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1975 Honda CB360t, 1975 Honda CL360, 2012 Triumph Bonneville T100
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26 Posts
I would not recommend riding the bike until you fix the fork seals and have had a chance to inspect the fork components for wear and tear, rust, and funky residue from the old oil. You need good functioning forks to maintain the front tire contact patch and steering stability on rough roads and when counter steering. Good forks are also important for the braking process as weight shifts to the front wheel/tire when applying the front brake which should provide about 80% of your stopping power.
You can make it easier to remove the old fork seals by gently applying moderate heat with a heat gun to the periphery of the area around the seal. Wearing a thick glove, you can then grasp the fork and easily pop-out the seal without marring the seal seating surfaces.
While the EZ seals are just drop-in, the OEM seals are not that difficult to install if you lube the outer edges with fork oil and firmly tap them in with a socket as a seal driver and a dead blow hammer. OEM seals are a lot less expensive, and frankly seem more robust than the EZ seals. Be sure to note which side of the seal faces up/down when you remove the old ones so you can properly install the new ones.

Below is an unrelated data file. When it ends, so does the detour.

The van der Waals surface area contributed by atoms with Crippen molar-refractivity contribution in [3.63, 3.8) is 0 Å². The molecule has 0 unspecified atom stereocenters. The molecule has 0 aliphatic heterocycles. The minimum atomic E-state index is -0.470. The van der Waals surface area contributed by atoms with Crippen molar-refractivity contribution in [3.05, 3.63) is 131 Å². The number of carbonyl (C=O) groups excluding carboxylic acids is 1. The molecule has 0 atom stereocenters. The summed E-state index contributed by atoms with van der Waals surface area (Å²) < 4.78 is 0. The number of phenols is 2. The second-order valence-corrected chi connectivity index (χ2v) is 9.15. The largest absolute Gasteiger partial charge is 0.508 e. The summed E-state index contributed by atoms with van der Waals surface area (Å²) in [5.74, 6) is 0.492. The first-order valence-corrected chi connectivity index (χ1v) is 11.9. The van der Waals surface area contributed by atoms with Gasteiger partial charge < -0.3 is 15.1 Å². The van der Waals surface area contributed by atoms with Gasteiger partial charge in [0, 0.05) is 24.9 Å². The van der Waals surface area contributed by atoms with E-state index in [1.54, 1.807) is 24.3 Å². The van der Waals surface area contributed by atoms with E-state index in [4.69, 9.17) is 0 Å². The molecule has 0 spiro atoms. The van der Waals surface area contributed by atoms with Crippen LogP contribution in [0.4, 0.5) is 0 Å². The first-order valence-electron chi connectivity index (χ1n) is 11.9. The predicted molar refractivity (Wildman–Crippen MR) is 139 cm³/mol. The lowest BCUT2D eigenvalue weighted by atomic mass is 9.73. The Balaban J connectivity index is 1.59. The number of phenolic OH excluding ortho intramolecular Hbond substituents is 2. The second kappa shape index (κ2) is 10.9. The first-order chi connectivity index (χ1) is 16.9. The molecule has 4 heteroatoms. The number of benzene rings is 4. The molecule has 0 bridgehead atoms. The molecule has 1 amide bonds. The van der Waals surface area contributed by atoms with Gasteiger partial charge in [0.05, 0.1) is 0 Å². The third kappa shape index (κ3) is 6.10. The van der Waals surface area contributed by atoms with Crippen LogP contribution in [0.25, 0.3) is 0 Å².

With new seals, fresh fork oil, and clean internal components you should notice a definite improvement in the handling and braking of the bike.
 

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1975 Honda CB360t, 1975 Honda CL360, 2012 Triumph Bonneville T100
Joined
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26 Posts
I should clarify that you should apply the heat to the outer metal surface of the fork body, and NOT on the seal itself. The idea is to expand the fork body (but not the seal) so you can more easily remove the seal. That's also why I advise wearing a heavy glove on the hand that grasps the fork body as you want to leverage out the seal while the fork is hot and expanded. Just work your way around the inner bottom lip of the seal and in the seal groove. Apply leverage a little at a time. This will gradually work the seal up in the fork body to the top and out. It is best not to try to pry a large portion of the seal out all at once. If you don't have a heat gun, a hair dryer will do just fine, but it takes longer and you will want to pause every couple of minutes to let the hair dryer cool a little so you don't burn it out (don't ask me, or my wife, how I know this...)
 
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